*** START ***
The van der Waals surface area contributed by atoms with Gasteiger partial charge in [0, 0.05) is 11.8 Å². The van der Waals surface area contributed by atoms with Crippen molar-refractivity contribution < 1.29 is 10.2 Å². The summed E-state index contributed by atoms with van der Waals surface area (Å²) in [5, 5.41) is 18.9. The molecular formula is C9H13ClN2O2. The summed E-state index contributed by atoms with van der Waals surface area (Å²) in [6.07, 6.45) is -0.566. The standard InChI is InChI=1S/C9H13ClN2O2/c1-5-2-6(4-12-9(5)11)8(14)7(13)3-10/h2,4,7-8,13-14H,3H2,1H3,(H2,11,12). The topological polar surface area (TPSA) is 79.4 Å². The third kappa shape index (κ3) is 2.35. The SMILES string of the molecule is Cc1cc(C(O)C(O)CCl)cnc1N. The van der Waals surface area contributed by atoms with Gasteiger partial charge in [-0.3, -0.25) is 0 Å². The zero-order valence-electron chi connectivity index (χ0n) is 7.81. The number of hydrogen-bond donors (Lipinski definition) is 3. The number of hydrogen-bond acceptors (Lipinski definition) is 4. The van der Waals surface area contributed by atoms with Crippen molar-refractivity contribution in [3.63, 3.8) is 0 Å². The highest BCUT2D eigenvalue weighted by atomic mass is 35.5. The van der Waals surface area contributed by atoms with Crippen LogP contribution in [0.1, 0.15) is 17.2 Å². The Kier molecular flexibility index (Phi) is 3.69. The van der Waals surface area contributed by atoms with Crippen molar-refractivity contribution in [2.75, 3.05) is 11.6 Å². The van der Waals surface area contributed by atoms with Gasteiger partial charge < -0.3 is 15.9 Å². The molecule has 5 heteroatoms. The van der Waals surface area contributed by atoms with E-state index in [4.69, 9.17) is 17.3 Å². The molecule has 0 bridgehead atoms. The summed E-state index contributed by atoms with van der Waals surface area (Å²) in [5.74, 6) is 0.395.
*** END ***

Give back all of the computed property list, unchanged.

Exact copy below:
The van der Waals surface area contributed by atoms with Gasteiger partial charge in [0, 0.05) is 11.8 Å². The van der Waals surface area contributed by atoms with Crippen molar-refractivity contribution < 1.29 is 10.2 Å². The summed E-state index contributed by atoms with van der Waals surface area (Å²) in [5, 5.41) is 18.9. The molecular formula is C9H13ClN2O2. The summed E-state index contributed by atoms with van der Waals surface area (Å²) in [6.07, 6.45) is -0.566. The standard InChI is InChI=1S/C9H13ClN2O2/c1-5-2-6(4-12-9(5)11)8(14)7(13)3-10/h2,4,7-8,13-14H,3H2,1H3,(H2,11,12). The topological polar surface area (TPSA) is 79.4 Å². The third kappa shape index (κ3) is 2.35. The SMILES string of the molecule is Cc1cc(C(O)C(O)CCl)cnc1N. The van der Waals surface area contributed by atoms with Gasteiger partial charge in [-0.3, -0.25) is 0 Å². The zero-order valence-electron chi connectivity index (χ0n) is 7.81. The number of hydrogen-bond donors (Lipinski definition) is 3. The number of hydrogen-bond acceptors (Lipinski definition) is 4. The van der Waals surface area contributed by atoms with Crippen molar-refractivity contribution in [3.63, 3.8) is 0 Å². The highest BCUT2D eigenvalue weighted by atomic mass is 35.5. The van der Waals surface area contributed by atoms with Crippen LogP contribution in [0.1, 0.15) is 17.2 Å². The Kier molecular flexibility index (Phi) is 3.69. The van der Waals surface area contributed by atoms with Crippen molar-refractivity contribution in [2.75, 3.05) is 11.6 Å². The van der Waals surface area contributed by atoms with Gasteiger partial charge < -0.3 is 15.9 Å². The molecule has 5 heteroatoms. The van der Waals surface area contributed by atoms with E-state index in [4.69, 9.17) is 17.3 Å². The molecule has 0 bridgehead atoms. The summed E-state index contributed by atoms with van der Waals surface area (Å²) in [5.74, 6) is 0.395.